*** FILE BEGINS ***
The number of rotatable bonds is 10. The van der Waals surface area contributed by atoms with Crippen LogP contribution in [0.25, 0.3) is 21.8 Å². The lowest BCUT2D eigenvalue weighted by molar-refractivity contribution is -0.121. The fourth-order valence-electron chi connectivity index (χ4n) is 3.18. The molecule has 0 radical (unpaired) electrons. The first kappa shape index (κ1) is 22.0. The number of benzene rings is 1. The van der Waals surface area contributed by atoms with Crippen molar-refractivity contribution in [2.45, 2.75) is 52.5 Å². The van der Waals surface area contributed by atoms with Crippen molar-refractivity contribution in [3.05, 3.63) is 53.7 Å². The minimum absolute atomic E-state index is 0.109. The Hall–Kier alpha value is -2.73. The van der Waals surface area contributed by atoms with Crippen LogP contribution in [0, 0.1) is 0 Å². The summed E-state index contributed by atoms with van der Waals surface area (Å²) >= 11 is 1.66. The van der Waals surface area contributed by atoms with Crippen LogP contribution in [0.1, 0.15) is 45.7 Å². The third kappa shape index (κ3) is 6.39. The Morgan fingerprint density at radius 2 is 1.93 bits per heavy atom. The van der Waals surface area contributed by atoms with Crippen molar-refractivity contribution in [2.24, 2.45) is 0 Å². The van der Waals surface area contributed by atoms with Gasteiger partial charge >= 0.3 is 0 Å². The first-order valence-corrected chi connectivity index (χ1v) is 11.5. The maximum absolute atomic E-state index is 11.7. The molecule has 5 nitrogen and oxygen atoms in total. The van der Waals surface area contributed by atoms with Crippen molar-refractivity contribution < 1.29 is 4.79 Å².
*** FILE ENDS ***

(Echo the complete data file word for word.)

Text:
The number of rotatable bonds is 10. The van der Waals surface area contributed by atoms with Crippen LogP contribution in [0.25, 0.3) is 21.8 Å². The lowest BCUT2D eigenvalue weighted by molar-refractivity contribution is -0.121. The fourth-order valence-electron chi connectivity index (χ4n) is 3.18. The molecule has 0 radical (unpaired) electrons. The first kappa shape index (κ1) is 22.0. The number of benzene rings is 1. The van der Waals surface area contributed by atoms with Crippen molar-refractivity contribution in [2.45, 2.75) is 52.5 Å². The van der Waals surface area contributed by atoms with Crippen molar-refractivity contribution in [3.05, 3.63) is 53.7 Å². The minimum absolute atomic E-state index is 0.109. The Hall–Kier alpha value is -2.73. The van der Waals surface area contributed by atoms with Crippen LogP contribution in [0, 0.1) is 0 Å². The summed E-state index contributed by atoms with van der Waals surface area (Å²) >= 11 is 1.66. The van der Waals surface area contributed by atoms with Crippen LogP contribution in [0.1, 0.15) is 45.7 Å². The third kappa shape index (κ3) is 6.39. The Morgan fingerprint density at radius 2 is 1.93 bits per heavy atom. The van der Waals surface area contributed by atoms with Crippen molar-refractivity contribution in [2.24, 2.45) is 0 Å². The van der Waals surface area contributed by atoms with Gasteiger partial charge >= 0.3 is 0 Å². The first-order valence-corrected chi connectivity index (χ1v) is 11.5. The maximum absolute atomic E-state index is 11.7. The molecule has 5 nitrogen and oxygen atoms in total. The van der Waals surface area contributed by atoms with Crippen molar-refractivity contribution < 1.29 is 4.79 Å².